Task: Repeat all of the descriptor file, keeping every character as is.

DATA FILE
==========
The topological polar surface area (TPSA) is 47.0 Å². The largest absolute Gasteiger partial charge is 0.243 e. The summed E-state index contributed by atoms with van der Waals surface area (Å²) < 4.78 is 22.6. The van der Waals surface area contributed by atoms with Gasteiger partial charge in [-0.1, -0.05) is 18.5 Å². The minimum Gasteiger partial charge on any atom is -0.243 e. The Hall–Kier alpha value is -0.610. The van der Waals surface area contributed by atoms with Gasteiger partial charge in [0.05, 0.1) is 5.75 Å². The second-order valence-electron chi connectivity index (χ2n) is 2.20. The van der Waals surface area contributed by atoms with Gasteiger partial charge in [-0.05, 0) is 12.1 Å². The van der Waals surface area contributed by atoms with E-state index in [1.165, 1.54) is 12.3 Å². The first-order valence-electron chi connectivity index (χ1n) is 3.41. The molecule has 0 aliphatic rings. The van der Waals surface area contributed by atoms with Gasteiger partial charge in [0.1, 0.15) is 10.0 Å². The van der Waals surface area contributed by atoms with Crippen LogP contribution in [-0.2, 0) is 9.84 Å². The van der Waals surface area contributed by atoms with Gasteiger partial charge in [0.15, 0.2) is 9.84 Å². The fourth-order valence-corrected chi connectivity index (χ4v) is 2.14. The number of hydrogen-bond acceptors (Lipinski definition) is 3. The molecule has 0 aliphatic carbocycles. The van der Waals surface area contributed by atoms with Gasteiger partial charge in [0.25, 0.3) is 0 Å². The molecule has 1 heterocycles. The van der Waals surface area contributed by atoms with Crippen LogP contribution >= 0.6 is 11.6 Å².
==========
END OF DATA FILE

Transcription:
The topological polar surface area (TPSA) is 47.0 Å². The largest absolute Gasteiger partial charge is 0.243 e. The summed E-state index contributed by atoms with van der Waals surface area (Å²) < 4.78 is 22.6. The van der Waals surface area contributed by atoms with Gasteiger partial charge in [-0.1, -0.05) is 18.5 Å². The minimum Gasteiger partial charge on any atom is -0.243 e. The Hall–Kier alpha value is -0.610. The van der Waals surface area contributed by atoms with Gasteiger partial charge in [0.05, 0.1) is 5.75 Å². The second-order valence-electron chi connectivity index (χ2n) is 2.20. The van der Waals surface area contributed by atoms with Gasteiger partial charge in [-0.05, 0) is 12.1 Å². The van der Waals surface area contributed by atoms with E-state index in [1.165, 1.54) is 12.3 Å². The first-order valence-electron chi connectivity index (χ1n) is 3.41. The molecule has 0 aliphatic rings. The van der Waals surface area contributed by atoms with Gasteiger partial charge in [0.1, 0.15) is 10.0 Å². The van der Waals surface area contributed by atoms with Crippen LogP contribution in [-0.2, 0) is 9.84 Å². The van der Waals surface area contributed by atoms with Gasteiger partial charge in [0.15, 0.2) is 9.84 Å². The fourth-order valence-corrected chi connectivity index (χ4v) is 2.14. The number of hydrogen-bond acceptors (Lipinski definition) is 3. The molecule has 0 aliphatic carbocycles. The van der Waals surface area contributed by atoms with Gasteiger partial charge in [0.25, 0.3) is 0 Å². The molecule has 1 heterocycles. The van der Waals surface area contributed by atoms with Crippen LogP contribution >= 0.6 is 11.6 Å².